This blog is part of a series that explores the themes and issues raised in Farmed and Dangerous, a 4-part satirical web series exploring issues related to the food system and industrial agriculture. If you're interested in joining the conversation, please contact us at FoodForThought@huffingtonpost.com.
It is 5:00 am. It is 15 degrees outside, and the leading edge of a snowstorm that might drop up to sixteen inches on us is merely miles away. Outside in this winter wonderland, scattered about the farm in fields and a barn, are 250 pigs, nestled warmly in deep straw in their shelters or barn, sleeping soundly in great big pig piles, sharing body heat and the social comfort of physical contact. They are happy pigs. They are, perhaps, as happy as happiness. After all, everything they could ever want or desire is right at hand, or hoof, in this case. Food, shelter, water, fresh air, room to roam, to run, to play, warm, deep straw to burrow into. They want for nothing, even in the depth of winter. As they wander around their paddocks or barnyard, snooping around through the snow and even rooting up the frozen soil, they make a steady stream of quiet grunting sounds that express contentment, and communicate to other pigs where they are. The quiet grunts go back and forth between the pigs all day long. It is as soothing as the sound of cicadas on summer evenings.
Some of the pigs, those in the barn, where it is warmest, and the straw is the deepest, are only forty pounds. Others are 150 lbs. The biggest are over 300 lbs. The big pigs are so immune to the cold that when it is twenty degrees and sunny, they will dunk their heads in the water tank for fun as I fill it, trying to lap the water off their snouts as it drips off of them. Their various expressions of contentment, of happiness, are infectious. I never walk away or drive away on the tractor from taking care of a group of pigs without smiling, or often, even chuckling out loud.
Ten of those biggest pigs are going to die tomorrow, not at my hand, but at my request. Later this afternoon, while they are napping, I will trap them in their shelter with a series of panels. Then I will back the livestock trailer up to the panels and create a sort of chute into which I can herd the pigs and drive them up onto the trailer. Once they are on the trailer, I will drive those ten pigs, those ten happy pigs, to the slaughterhouse, where I will unload them into a holding pen. Because of the storm that is coming, I cannot drop them off tomorrow, which I would prefer. Instead, those happy pigs will have to spend the last night of their lives unhappy, in an unfamiliar, strange smelling, concrete floored holding pen before they are herded one by one into a chute where they will be quickly killed.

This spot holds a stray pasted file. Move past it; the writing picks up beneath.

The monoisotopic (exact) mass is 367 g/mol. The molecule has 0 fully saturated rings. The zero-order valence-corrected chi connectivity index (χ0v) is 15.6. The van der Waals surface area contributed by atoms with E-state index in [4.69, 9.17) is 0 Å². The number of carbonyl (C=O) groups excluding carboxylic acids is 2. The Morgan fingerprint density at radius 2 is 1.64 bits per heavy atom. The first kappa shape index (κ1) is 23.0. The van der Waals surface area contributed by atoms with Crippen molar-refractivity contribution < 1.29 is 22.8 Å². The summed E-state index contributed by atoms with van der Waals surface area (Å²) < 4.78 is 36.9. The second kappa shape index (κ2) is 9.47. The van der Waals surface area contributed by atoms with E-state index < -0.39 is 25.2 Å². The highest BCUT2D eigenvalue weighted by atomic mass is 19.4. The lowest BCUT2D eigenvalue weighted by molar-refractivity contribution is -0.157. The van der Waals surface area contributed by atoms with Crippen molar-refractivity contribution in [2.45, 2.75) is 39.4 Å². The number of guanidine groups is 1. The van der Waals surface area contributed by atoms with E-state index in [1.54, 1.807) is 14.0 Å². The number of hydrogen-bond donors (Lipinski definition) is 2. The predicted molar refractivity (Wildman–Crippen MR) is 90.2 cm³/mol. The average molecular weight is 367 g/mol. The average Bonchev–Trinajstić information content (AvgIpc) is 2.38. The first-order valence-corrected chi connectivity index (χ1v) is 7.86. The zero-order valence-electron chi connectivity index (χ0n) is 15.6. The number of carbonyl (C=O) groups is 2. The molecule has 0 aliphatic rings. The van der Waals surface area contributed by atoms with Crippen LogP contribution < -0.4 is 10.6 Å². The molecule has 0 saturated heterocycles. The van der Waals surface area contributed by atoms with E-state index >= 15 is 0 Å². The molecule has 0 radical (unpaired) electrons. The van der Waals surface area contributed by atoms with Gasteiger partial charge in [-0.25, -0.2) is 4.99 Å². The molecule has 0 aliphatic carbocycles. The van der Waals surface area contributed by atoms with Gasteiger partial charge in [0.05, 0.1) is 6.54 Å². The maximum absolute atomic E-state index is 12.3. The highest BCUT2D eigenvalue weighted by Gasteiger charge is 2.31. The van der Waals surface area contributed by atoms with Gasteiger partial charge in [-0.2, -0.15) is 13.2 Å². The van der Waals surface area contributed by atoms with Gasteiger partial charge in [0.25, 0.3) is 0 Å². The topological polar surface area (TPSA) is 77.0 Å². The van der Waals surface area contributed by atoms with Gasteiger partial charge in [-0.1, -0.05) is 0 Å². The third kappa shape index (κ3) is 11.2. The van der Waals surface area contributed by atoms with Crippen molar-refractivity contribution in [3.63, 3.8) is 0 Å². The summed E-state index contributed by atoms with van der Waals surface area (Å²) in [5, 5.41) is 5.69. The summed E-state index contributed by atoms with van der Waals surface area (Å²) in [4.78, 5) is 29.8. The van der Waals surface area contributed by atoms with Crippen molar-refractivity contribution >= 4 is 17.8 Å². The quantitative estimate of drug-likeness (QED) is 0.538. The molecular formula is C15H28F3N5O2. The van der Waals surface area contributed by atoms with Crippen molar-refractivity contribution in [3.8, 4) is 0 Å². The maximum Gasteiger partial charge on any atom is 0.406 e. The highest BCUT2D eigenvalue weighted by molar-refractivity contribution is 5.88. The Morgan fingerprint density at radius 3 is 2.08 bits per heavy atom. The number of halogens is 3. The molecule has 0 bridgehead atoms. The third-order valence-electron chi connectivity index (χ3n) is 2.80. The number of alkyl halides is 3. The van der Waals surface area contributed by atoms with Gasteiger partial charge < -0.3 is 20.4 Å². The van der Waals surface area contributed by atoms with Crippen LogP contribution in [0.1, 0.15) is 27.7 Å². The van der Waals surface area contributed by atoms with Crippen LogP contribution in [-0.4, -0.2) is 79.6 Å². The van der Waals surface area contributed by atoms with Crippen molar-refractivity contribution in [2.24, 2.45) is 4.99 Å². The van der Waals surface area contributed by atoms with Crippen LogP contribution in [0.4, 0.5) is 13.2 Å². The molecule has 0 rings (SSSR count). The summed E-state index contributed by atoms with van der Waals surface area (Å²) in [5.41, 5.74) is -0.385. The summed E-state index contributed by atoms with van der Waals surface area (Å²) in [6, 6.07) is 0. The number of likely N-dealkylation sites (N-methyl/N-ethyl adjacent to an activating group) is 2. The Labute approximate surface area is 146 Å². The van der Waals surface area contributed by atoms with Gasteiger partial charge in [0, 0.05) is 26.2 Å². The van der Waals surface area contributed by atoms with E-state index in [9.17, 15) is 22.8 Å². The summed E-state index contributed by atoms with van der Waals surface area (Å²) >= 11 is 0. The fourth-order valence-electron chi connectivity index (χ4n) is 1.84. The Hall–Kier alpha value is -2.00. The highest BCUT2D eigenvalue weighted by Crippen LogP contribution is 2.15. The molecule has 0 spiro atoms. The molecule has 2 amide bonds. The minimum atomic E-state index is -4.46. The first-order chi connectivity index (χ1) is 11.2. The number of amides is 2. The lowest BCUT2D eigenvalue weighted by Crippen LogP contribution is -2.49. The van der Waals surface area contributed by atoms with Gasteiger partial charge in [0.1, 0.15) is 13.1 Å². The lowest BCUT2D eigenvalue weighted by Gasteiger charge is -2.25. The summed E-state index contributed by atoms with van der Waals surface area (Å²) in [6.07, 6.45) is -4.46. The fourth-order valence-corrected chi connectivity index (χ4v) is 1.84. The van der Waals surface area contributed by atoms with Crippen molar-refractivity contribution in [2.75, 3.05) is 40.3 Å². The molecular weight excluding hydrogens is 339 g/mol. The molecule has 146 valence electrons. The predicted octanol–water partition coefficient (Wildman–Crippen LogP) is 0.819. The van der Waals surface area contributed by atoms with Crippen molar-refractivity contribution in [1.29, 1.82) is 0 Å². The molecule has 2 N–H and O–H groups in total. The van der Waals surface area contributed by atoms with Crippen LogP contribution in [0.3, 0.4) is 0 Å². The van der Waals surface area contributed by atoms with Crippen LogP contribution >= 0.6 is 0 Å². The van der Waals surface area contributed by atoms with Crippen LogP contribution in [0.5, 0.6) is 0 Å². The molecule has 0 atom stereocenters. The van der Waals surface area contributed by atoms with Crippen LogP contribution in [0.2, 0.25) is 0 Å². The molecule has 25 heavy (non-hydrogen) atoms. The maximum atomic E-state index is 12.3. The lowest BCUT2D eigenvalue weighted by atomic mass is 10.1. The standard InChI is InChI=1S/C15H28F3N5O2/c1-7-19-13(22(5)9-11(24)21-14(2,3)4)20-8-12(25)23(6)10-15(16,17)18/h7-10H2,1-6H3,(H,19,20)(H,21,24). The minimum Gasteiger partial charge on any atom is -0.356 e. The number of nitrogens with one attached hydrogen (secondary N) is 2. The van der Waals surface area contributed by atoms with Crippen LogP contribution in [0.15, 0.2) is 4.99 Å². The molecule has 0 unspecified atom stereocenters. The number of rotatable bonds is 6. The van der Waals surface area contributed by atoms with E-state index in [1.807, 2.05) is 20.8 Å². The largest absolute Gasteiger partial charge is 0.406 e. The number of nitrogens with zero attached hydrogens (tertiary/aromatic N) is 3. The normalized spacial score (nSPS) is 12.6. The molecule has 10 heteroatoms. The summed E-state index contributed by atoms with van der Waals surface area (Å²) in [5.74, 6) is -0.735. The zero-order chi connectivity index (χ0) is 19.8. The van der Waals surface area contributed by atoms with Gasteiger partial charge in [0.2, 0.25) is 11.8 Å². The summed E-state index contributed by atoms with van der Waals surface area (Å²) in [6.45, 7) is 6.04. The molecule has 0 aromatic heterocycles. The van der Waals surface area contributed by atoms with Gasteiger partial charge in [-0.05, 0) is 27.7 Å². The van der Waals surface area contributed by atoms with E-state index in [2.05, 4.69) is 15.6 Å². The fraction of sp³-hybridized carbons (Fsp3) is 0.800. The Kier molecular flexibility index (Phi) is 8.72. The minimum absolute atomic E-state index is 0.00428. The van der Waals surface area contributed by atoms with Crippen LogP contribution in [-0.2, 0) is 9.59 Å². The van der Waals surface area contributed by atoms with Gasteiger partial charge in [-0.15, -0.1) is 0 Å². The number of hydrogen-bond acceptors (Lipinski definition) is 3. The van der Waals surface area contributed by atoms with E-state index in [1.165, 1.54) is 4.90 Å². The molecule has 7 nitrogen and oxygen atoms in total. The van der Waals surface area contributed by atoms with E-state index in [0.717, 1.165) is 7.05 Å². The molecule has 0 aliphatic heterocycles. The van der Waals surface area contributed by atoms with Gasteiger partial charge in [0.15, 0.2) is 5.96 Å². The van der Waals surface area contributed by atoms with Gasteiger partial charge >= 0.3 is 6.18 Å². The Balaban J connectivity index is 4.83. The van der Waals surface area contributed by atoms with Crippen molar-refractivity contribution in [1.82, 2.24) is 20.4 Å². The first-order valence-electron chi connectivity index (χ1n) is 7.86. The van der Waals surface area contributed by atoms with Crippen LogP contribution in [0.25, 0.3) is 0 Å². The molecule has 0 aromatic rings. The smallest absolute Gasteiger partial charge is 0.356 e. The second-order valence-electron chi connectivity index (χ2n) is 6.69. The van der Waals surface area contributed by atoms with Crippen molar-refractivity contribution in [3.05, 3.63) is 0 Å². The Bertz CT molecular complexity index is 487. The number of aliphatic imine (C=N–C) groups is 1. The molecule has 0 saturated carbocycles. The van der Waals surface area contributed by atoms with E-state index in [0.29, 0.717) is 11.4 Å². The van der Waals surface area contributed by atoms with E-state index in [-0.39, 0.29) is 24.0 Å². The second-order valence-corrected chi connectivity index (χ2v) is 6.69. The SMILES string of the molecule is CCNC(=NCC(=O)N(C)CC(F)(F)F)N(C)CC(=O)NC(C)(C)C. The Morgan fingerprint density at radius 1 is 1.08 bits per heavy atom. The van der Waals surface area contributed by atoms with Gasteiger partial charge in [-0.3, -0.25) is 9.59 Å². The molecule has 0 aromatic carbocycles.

Before 9:00am tomorrow, by the time that I have plowed out the snow so that I can feed and water the remaining happy pigs, the ten pigs that I left at the slaughterhouse will be dead. They will have been shot in the head with a captive bolt gun to render them unconscious, then a stout, exceptionally sharp knife will have been plunged into their still beating hearts in order to make all of the life giving blood that had been coursing through their veins and arteries come gushing out, creating a thick, spreading pool of crimson red on the grey concrete slaughterhouse floor. Twenty minutes later they will be pristinely lifeless, split into two halves and hanging by each hind leg from long, shiny, stainless steel hooks attached to a rail by a wheel so that the dead pigs can be rolled into the cooler so that their bodies, their carcasses, still warm from the life that was taken from them so that we can eat their meat can be chilled down to the USDA prescribed less than forty degrees. Their eyes, their very human looking eyes that in life peer out at you with an obvious intelligence, will be as still and glassy as marbles.
In the current discourse, happy pigs are the ideal alternative to the miserable and abused pigs raised in factory farms. Happy pigs become happy meat, and happy meat is good. We should feel good about eating happy meat.
Should we, really, feel good about such a thing, if it even exists? Is it so simple?
I am haunted by the ghosts of nearly 2,000 happy pigs.
[Note: About a month ago, I had my final crisis of conscience, in a decade of more or less intense crises of conscience. Having abandoned the last vestige of what seemed to be at the time legitimate justification, happiness and a quick, painless death, I became a vegetarian. I am now in the beginning stages of the complicated process of ending my life as a pig farmer.]
A version of this piece originally appeared on The Dodo
Farmed and Dangerous was produced by Chipotle and production company Piro. Chipotle is the sponsor for the Food For Thought initiative.